Frayed at the Edges
HIGH Pulling off a screen-clearing, game-changing combo is especially awesome when lives are on the line.
LOW Matching three chargers into an attack gem…right before it hits the edge of the screen and disappears. (This happens a lot.)
WTF I have enough power to use the Fighter's super move on this dinosaur twice! WHY WON'T IT DIE?!
Christopher Pavia makes games—"colorful, small, and highly polished games." He is the sole full-time member of developer Cube-Roots, which has just adapted their iPad game Dungeon Hearts for PCs and Macs. The game follows four heroes (a fighter, a healer, an archer and a mage) as they fight the minions of a mysterious entity known only as The Dark One. It may sound pretty standard for a role-playing game (RPG), but it strikes out on its own.
Each stage is a battle between the heroes and one monster. Players attack enemies by creating differently-colored gems called "strikers"—red, blue, green and yellow, each color representing a hero. Unlike a typical Bejeweled-style board where gems wait patiently to be swapped, strikers and the elements that create them barrel fast and furious down a "fatestream" toward the left edge of the screen. As with any puzzle game, achieving combos is key to staying alive. This time, it's also the means of saving the world.
Part of why Dungeon Hearts works is its scope. It is indeed a small game, and that's why the story works so well. It doesn't deluge players with huge chunks of plot; those looking to find out more about these characters and their special abilities can check the Bestiary. However, the catchy music and Pavia's colorful character designs provide plenty of unspoken narrative. The score also provides a sense of urgency, momentum, and of something greater than the four little people on the screen. Sure, some of the characters are adorable and the game never takes itself too seriously, but there is always a sense of adventure.
Considering that it was originally built for the iPad, the game is meant to be played in short bursts. Still, it feels long—fighting monsters even for ten or 15 minutes can get tiring. The more heroes that attack the monster at once, the higher the damage multiplier. While there's a tight, violin-string thrill in making the screen explode in multicolored lasers, players who haven't learned to set up combos regularly (and even those who have) will get worn down by the long battles, not to mention that the longer a fight takes, the faster the fatestream moves.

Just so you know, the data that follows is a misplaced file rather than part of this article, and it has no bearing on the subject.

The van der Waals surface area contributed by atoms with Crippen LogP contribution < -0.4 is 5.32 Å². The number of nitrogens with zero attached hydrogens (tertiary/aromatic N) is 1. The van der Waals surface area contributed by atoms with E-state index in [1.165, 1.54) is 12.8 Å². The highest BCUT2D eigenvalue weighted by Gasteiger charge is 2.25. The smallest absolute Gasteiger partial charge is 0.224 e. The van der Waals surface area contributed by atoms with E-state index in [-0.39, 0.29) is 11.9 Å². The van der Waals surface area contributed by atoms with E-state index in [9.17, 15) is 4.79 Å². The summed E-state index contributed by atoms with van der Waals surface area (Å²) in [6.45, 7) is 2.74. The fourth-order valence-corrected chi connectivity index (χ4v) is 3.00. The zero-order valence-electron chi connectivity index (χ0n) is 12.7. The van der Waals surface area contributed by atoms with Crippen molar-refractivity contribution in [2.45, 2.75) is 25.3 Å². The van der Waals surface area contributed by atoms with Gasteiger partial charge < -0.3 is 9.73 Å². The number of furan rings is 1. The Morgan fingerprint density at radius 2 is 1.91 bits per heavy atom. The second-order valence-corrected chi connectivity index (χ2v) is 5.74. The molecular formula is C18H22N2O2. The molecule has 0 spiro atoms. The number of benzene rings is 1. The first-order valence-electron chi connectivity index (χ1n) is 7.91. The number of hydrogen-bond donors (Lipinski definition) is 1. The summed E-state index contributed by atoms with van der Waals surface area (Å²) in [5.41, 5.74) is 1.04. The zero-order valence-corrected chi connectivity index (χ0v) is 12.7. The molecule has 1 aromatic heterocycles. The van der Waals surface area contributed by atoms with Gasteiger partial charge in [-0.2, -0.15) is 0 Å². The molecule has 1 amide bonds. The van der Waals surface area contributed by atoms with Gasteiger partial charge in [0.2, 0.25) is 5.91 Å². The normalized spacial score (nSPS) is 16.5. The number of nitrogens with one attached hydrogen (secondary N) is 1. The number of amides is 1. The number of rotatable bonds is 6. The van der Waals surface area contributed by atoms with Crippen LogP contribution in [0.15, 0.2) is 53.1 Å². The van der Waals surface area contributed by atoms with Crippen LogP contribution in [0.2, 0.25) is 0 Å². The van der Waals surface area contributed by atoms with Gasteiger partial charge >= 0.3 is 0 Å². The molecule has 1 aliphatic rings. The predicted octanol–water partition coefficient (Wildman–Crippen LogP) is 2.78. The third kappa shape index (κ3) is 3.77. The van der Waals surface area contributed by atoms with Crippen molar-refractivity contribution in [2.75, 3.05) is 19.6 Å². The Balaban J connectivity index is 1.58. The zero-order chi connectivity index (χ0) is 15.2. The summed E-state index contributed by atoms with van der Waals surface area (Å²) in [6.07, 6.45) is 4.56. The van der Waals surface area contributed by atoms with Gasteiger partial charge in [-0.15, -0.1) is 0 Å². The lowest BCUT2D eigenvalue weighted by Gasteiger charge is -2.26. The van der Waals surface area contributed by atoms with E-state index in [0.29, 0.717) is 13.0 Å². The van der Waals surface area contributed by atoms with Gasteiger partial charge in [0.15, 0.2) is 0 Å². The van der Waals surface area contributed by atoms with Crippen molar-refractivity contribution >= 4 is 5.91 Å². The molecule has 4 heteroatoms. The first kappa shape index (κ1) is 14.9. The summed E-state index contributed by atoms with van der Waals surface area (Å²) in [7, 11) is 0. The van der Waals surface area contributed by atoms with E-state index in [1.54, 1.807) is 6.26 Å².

Immobile gem elements, enemy chargers that block one's way, hexes and enemy attack gems (some that take two or three hits to destroy) can get overwhelming pretty quickly. On Normal difficulty, the challenge skyrockets between battles six and seven. This difficulty spike wouldn't be so bad except that there are no checkpoints. Gamers can save and quit at any time while playing, but will go back to the beginning when they die. Because of this, the game can get disheartening if one 15 minutes multiple times just to die in the same place over and over again. Thank goodness for Easy mode.
Dungeon Hearts may be a small game, but it's a lovingly crafted one. Even so, with the boss rush structure and being sent back to the start when I lose, it ended up feeling more like huge, sometimes grueling, undertaking.
Disclaimer: This game was obtained via publisher and played on a MacBook Pro running OS 10.6.8. Approximately 15 hours were spent in single-player mode on Normal difficulty and two hours on Easy difficulty. The game was not completed. There are no multiplayer modes.
Parents: The ESRB hasn't rated Dungeon Hearts, but I'd guess it's appropriate for all ages. The fantasy violence is tamer than one would find in most Saturday morning cartoons and there's no salty language, nudity or sexual themes. (The female archer wears a bikini, but that's it.)
Deaf and Hard of Hearing: You should have no problems.There's no story or dialogue, and no significant auditory cues. Also, there's a mode for colorblind players. Among other things it puts a purple hand over the cursor, and is useful for players with other types of visual processing problems (like me.) Dungeon Hearts is fast-paced, challenging, and accessible.
But then a friend introduced her to the seedy underworld of the Mario brothers and she spent her saved-up birthday and Christmas money to buy a Nintendo Entertainment System (NES). Her mom didn't like the Nintendo at first, but The Legend of Zelda changed her mind. (When Tera got Zelda II: The Adventure of Link one Christmas, she suspected it was as much for her mother as for her).
Though she graduated from Agnes Scott College in 2002 and recently learned how to find the movie theater restroom by herself, Tera still loves video games. Far from being a brain-rotting waste of time, they've helped her practice spatial skills and discover new passions. Her love of games like Kid Icarus and The Battle of Olympus led to a degree in Classical Languages and Literatures. She thinks games have a place in discussions on disability and other cultural issues, and is excited to work with the like-minded staff at GameCritics.com.